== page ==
Rat caudal IVD compression model

Twelve-week-old male Sprague–sDawley rats (Charles River) were attached at caudal vertebrae with a loading device.31,​32,​33,​34 In detail, two 0.7366 mm stainless steel Kirchner wires were inserted percutaneously into each of the C8 and C10, and attached to 35 mm external diameter aluminum rings. Rings were pre-coated with a resin and connected longitudinally with four stainless steel threaded rods. Axial loads were applied by four calibrated springs (0.50 N·mm−1) installed over each rod. In the vehicle (Veh) and 1D11 group, the axial stress loaded from the distal side produced a calculated compressive pressure of 1.3 MPa onto C8–9 and C9–10 IVDs through tightening calibrated springs.31,33,34 The C8–9 of loaded IVDs was injected with an alginate bead (1 μL) containing 0.7 μg 1D11 (TGFβ-neutralizing antibody; R&D Systems, Minneapolis, MN, USA),18 whereas the C9–10 IVDs with that containing vehicle (n=6) once during the surgery. In the sham group, the rats were also attached with the loading device at C8 and C10, but no compressive pressure was exerted onto the IVDs. Both C8–9 and C9–10 were injected with vehicle-containing alginate bead. The rats were killed at 2 weeks after the surgery (n=6 per group).

Noto-cre (CD1 background mouse expressing Cre recombinase driven by Noto promoter) mouse strain was obtained from the lab of Cheryle A. Séguin.10 TgfβRIIflox/flox mouse strain (C57BL/6J background mouse homozygous for TgfβRII flox allele) was obtained from the lab of H.L. Moses.35 Notocre::TgfβRIIflox/+ mice were generated by crossing heterozygote Noto-cre strain with homozygote TgfβRIIflox/flox strain. TgfβRII−/− and TgfβRI+/+ (wild-type (WT) littermates) offspring were generated by crossing two Notocre::TgfβRIIflox/+ strains (Notocre::TgfβRIIflox/flox mice that are TgfβRII conditional deletion in Noto lineage cells are referred to as “TgfβRII−/−”. Notocre::TgfβRII+/+ mice that are heterozygous for Noto-cre are referred to as “TgfβRII+/+” in the text, n=6 per group).

The genotype of the mice was determined by PCR analyses of genomic DNA isolated from mouse tails using the following primers: Noto-directed cre forward, 5′- ATACCGGCAGATCATGCAAGC-3′, and reverse, 5′- ATGCACATATGCAACCCACA-3′.10 The loxP TgfβRII allele was identified with the primers forward, 5′- TAAACAAGGTCCGGAGCCCA-3′, and reverse, 5′- ACTTCTGCAAGAGGTCCCCT-3′.36

αvflox/flox mice mouse strain was obtained from the lab of Andrew Burich, Benaroya Research Institute at Virginia Mason. Notocre::αvflox/flox mice that are αv conditional deletion in Noto lineage cells are referred to as “αv−/−”. Notocre:: αv+/+ mice that are heterozygous for Noto-cre are referred to as “αv+/+” in the text (n=3 per group). The loxP αv allele was identified with the primers forward, 5′- TTCAGGACGGCACAAAGACCGTTG-3′, and reverse, 5′- CACAAATCAAGGATGACCAAACTGAG-3′.

C57BL/6J mice of the following ages: 16.0-day pregnant, 3 days, 1 weeks, 1 month, 2 months, 3 months and 4 months were purchased from Charles River (n=6 per time point).

All animals (rat and mouse) were maintained in the Animal Facility of the Johns Hopkins University School of Medicine. The experimental protocols for both species were reviewed and approved by the Institutional Animal Care and Use Committee of the Johns Hopkins University, Baltimore, MD, USA.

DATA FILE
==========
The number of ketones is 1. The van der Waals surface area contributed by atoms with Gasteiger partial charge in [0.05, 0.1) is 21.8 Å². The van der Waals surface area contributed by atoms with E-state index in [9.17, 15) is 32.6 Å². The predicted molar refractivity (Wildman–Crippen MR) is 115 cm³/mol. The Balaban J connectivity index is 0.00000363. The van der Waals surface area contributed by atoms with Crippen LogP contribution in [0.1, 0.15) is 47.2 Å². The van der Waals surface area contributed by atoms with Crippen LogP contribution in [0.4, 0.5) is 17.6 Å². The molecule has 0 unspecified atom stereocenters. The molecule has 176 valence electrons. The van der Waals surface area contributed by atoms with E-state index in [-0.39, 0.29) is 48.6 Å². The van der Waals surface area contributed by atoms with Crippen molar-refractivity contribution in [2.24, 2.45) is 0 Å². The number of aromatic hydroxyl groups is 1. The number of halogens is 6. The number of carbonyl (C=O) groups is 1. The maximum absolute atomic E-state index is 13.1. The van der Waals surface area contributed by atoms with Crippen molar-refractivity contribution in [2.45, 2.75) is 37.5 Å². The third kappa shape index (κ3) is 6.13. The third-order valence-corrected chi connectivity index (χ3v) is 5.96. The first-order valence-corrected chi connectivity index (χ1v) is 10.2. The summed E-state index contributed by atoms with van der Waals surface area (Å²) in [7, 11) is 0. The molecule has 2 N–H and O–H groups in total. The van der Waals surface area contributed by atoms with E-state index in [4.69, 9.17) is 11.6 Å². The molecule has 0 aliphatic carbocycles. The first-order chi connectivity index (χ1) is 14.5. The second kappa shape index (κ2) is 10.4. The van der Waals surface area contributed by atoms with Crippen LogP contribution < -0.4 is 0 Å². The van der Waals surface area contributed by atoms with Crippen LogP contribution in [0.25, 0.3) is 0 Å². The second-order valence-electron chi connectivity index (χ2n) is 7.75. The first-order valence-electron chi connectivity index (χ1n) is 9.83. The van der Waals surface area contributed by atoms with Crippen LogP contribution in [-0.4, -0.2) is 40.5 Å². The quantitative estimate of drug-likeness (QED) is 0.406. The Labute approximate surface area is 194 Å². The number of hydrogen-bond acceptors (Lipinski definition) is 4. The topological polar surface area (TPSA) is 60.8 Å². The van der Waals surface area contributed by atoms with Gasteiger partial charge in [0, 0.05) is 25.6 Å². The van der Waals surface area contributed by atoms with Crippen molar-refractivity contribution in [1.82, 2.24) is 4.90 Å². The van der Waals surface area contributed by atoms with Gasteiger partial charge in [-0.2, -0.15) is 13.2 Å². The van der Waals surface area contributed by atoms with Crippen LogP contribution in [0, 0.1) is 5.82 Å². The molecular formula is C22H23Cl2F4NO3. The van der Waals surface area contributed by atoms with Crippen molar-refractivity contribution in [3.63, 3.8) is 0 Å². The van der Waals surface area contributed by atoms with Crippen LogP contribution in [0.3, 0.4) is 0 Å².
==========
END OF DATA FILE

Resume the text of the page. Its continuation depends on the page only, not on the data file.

IVD ex vivo compression model

The L1–L5 lumbar IVDs were removed under sterile conditions from 4-week-old C57BL/6J mice. The collected IVDs were organ-cultured in Dulbecco’s modified Eagle’s medium (Invitrogen, Carlsbad, CA, USA) supplemented with 1% penicillin–streptomycin (MediaTech, Dallas, TX, USA) and pretreated with one of the followings: 2 ng·mL−1 of recombinant mouse TGFβ1 (7666-MB-005, R&D, Minneapolis, Minnesota, USA), 5.0 μg·ml−1 of 1D11, 2 μmol·L−1 of RGD peptide (3498, Tocris Bioscience, Burlington, NC, USA), 100 μg·mL−1 of anti-αVβ6-neutralizing antibody (ab77906, Abcam, Cambridge, MA, USA) or Veh (13C4, R&D Systems) overnight. Compression loads of 0 or 1.0 MPa were applied by vertically placing weights on the IVDs after pretreatment. Loading duration was 24 h (n=6 per group).37

We determined the sample size based on power analysis via website (for two groups, 80% power, 5% significance, two-sided), or via G*Power (for more than two groups, 80% power, 5% significance). For animal model and TgfβRII knockout studies, each experiment was conducted twice: one pilot experiment in three samples and two independent experiments of six samples. For αv knockout mice, three independent experiments with six samples were conducted.

Micro Computed Tomography (μCT)

The lower thoracic and whole lumbar spine from mice were dissected, fixed in 10% buffered formalin for 48 h, transferred into phosphate-buffered saline, and then examined by high-resolution μCT (Skyscan1172). The ribs on the lower thoracic were included for the identification of L4–L5 IVD localization. Images were reconstructed and analyzed using NRecon v1.6 and CTAn v1.9 (Skyscan company, San Jose, CA, USA), respectively. Three-dimensional model visualization software, CTVol v2.0 (Skyscan company, San Jose, CA, USA), was used to analyze parameters of the L4–L5 IVD with half height of L4 and L5 vertebrae. The scanner was set at a voltage of 49 kVp, a current of 200 μA, and a resolution of 6.8 μm per pixel to measure the IVD and endplate (EP). A resolution 16.8 μm of per pixel was set for the whole L5 vertebral body measurement. Coronal images of the L4–L5 IVD were used to perform three-dimensional histomorphometric analyses of IVD. IVD volume was defined by the region of interest to cover the whole invisible space between L4 and L5 vertebrae. Parameter: TV (total tissue volume) was used for three-dimensional structural analysis.